Defining time in a distant place either as "the time when the events took place whose light is reaching us now" or "the time when the light that was emitted will reach us in the number of years that is the same as the distance in light years from that place" (my personal preference) seem fairly reasonable.

You can get into some strange language if you don't accept some conventions. Imagine getting on the phone and asking no, "what are you doing now?" but "what will you be doing when the sound of this question reaches you?"

Strange
2010-Jun-15, 08:49 AM
2) The cosmological principle: here we associate our "now" with distant points that have the same age as us (13.7 billion years after the Big Bang).

I share EDG's problem: how do we identify a distant point that has the same age as us? Or does this simply mean that there are other locations which have the same age as us (a purely existential [if thats the right word in this context] argument) even if we can't specifically identify them?

And with our current understanding of the universe, why wouldn't you say that everywhere is the same age as us?

Jens
2010-Jun-15, 09:34 AM
And with our current understanding of the universe, why wouldn't you say that everywhere is the same age as us?

I don't have a good answer, but I'm perplexed by the idea. In relativity, time seems slowed in an accelerating frame. So if there is an asteroid 2 million km from us, and we launch a rocket that is accelerating, at the moment the rocket passes the asteroid the clocks will be different. So are they of different ages? Is the age of the "space time" different from the age of the matter that is passing through it?

Ken G
2010-Jun-15, 10:40 AM
So the cosmological principle is just an assertion, for which there is no actual evidence?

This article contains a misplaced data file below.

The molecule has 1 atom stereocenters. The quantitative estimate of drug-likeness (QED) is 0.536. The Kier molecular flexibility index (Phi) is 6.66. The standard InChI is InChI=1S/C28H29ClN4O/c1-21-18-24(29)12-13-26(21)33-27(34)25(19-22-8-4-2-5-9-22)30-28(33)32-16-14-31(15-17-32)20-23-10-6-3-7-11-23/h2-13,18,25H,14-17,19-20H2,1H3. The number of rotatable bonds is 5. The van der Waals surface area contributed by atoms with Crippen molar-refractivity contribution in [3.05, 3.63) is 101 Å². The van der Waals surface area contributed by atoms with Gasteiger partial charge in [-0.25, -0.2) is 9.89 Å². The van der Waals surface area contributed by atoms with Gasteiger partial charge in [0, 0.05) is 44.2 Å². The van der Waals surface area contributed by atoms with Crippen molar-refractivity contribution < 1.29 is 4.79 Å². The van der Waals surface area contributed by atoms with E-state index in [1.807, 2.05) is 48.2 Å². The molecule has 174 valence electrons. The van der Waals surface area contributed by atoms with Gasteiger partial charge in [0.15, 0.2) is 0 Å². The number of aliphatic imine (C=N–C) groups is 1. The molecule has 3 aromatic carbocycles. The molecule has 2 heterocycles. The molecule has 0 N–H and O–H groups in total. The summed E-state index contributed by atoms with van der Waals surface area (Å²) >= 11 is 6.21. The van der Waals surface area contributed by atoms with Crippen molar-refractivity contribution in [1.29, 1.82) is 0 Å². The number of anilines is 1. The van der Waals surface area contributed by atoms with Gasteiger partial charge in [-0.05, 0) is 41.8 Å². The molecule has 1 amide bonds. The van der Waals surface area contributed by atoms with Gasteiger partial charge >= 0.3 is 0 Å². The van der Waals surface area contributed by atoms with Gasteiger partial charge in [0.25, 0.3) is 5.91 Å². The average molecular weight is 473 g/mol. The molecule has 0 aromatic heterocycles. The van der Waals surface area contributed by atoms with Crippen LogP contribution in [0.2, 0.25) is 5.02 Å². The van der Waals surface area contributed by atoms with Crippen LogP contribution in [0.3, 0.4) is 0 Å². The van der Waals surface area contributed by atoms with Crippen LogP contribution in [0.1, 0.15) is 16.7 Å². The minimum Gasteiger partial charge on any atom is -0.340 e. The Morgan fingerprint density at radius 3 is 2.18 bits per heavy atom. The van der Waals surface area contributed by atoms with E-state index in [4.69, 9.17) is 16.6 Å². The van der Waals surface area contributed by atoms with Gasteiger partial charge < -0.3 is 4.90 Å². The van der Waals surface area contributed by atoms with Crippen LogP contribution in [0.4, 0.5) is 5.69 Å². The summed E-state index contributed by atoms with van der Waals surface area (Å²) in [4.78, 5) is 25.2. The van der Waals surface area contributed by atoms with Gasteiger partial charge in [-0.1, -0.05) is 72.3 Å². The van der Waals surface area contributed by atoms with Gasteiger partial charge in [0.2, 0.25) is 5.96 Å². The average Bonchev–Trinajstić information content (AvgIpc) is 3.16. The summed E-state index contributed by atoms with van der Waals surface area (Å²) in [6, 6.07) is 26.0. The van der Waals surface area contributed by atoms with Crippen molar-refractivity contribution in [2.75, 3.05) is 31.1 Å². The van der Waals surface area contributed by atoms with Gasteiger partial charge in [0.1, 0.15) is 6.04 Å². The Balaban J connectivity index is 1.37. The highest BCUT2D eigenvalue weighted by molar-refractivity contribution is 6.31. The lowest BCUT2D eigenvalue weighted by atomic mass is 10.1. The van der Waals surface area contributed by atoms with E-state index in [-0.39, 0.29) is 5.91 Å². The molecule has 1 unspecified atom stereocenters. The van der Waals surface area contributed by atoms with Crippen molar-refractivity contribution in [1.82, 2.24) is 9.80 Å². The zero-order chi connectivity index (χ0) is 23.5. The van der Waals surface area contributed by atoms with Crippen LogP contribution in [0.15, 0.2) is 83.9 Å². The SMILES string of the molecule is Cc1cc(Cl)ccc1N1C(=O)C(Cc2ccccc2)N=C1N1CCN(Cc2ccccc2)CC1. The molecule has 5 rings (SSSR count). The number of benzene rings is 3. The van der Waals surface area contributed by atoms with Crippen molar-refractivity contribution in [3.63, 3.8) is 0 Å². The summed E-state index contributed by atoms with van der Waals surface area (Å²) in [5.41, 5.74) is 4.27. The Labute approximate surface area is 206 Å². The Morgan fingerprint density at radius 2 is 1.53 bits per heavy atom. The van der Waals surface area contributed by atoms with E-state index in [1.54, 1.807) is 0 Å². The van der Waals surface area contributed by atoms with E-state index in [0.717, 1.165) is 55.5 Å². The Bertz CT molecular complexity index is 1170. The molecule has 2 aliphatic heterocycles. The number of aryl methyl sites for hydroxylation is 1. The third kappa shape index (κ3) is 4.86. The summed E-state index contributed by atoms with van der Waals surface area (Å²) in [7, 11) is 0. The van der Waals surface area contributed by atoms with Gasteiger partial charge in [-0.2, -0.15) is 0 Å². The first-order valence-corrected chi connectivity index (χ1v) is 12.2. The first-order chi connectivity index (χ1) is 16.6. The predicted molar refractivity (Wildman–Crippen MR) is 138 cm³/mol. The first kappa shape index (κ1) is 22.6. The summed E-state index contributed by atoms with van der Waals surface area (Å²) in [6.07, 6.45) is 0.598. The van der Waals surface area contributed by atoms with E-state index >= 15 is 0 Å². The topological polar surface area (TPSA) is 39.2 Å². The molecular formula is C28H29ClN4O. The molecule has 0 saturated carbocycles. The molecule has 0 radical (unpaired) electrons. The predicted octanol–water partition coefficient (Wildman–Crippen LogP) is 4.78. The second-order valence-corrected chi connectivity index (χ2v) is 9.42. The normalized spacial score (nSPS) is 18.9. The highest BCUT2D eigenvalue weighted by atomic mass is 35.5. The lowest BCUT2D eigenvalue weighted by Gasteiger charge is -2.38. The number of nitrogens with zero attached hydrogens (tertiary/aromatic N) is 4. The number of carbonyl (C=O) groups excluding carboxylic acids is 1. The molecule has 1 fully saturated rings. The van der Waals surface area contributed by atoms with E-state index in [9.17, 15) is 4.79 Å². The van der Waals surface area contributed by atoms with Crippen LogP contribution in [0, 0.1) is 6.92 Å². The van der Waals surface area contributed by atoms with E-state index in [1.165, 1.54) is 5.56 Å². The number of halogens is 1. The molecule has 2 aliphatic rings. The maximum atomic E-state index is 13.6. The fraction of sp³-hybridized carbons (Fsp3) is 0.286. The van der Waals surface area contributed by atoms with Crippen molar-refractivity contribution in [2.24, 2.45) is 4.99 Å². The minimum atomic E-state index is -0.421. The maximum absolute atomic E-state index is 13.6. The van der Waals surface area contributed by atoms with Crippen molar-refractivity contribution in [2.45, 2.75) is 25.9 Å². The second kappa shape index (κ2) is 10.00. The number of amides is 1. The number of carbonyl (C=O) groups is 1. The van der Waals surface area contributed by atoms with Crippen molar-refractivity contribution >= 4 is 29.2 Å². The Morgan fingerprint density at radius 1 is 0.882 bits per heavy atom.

It's not just an assertion, but it is underconstrained by observation. This is not unusual in science-- the law of conservation of energy is also underconstrained by observation. All we can say is that it we encounter no devastating inconsistencies by asserting either, though we know we do encounter minor problems (the cosmological principle loses its meaning on smaller scales, the conservation of energy loses its meaning on very short timescales). The connection between evidence, and principles of science, is that we have evidence the principle will serve us to invoke, and so it is with the cosmological principle.
So what if it is actually incorrect?It is actually incorrect, that's part of what I'm saying in this thread. The concept of "seeing into the past" that we get cosmologically relies on a principle that is not formally correct, but may well be correct to a good approximation on large enough scales, and appears to serve us quite well as things have turned out in our universe.

Ken G
2010-Jun-15, 10:55 AM
Fundamentally I think you're right, but it seems to me a fairly normal convention (no more than a convention, though) to use the term "now" to refer to the time when something is happening on a star 10 light years away that will appear to us in 10 years when the light arrives. Right, I'm distinguishing what is true by convention (like, say, that an electron has a negative charge) from what is true by physical reality (like the charge of the electron is opposite the proton). This distinction is often not made, so people think they are in some sense really seeing the past, when they look at a distant object, when in fact they are seeing some time on that object that some coordinate system they themselves chose claims is "in the past" there. That is really something rather different, and not understanding that difference leads to ill-posed questions, a rash of which we have recently seen in Q&A.